It’s written there in Galatians 5:22: “But the fruit of the Spirit …” so this is the fruit of living according to the Spirit. And the fruit of that is, “… love, joy, peace, longsuffering, kindness, goodness, faithfulness, gentleness, self-control.” And then it says in the next verse, “And those who are Christ’s have crucified the flesh with its passions and desires.” (Galatians 5:23.) It goes straight back to it. Overcoming sin. And this is the promise you get. And if you’ve got these in your life, and they increase, just imagine what your life is going to be like! Your relationships. Love and joy and peace and longsuffering. And your own … you come to this rest, you know. This is a result; it’s a fruit, it’s not something that is, like, full-grown on the first day that you start this life. But it starts. There’s a little seed that starts growing.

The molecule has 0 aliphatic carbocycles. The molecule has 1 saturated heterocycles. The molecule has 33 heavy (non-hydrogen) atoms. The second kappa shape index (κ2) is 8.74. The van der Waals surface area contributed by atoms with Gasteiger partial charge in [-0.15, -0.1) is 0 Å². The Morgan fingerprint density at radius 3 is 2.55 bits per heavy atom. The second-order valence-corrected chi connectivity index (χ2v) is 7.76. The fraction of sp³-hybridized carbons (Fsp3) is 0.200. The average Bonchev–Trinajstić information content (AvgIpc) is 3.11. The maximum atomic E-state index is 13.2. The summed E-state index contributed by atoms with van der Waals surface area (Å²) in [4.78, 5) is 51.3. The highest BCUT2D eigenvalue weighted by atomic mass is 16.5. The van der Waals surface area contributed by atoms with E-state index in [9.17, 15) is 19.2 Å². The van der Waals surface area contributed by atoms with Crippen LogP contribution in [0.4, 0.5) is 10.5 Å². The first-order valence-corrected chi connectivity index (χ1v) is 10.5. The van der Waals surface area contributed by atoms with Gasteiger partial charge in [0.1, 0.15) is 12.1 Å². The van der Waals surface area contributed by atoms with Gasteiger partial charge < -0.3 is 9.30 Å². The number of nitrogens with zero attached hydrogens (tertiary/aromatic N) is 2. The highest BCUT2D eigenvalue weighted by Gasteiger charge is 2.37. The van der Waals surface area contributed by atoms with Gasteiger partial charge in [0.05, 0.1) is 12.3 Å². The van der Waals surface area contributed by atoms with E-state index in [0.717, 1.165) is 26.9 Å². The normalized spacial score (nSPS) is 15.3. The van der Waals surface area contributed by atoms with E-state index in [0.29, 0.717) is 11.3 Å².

Vern: And then the book of Revelation, the first chapters, two and three, are full of exhortations, and also promises. To each of the seven churches he writes, “to he who overcomes.” And verse 21: “To him who overcomes I will grant to sit with Me on My throne, as I also overcame and sat down with My Father on His throne. ‘He who has an ear, let him hear what the Spirit says to the churches.’” Revelation 3:21-22.
Milenko: That’s really interesting. It says that. All these letters, or these exhortations to these different churches, it was full of things that they also should be doing. And then it says, “… to him who overcomes,” then comes the promise, and then comes the words, “He who has an ear, let him hear what the Spirit says to the churches.” And the Spirit speaks about overcoming.
Milenko: The Spirit speaks about this life of following Jesus, taking up our cross, denying ourselves. And overcoming. And it speaks to the promises. So, we have to have this ear to hear that. This is what the Spirit’s saying to us.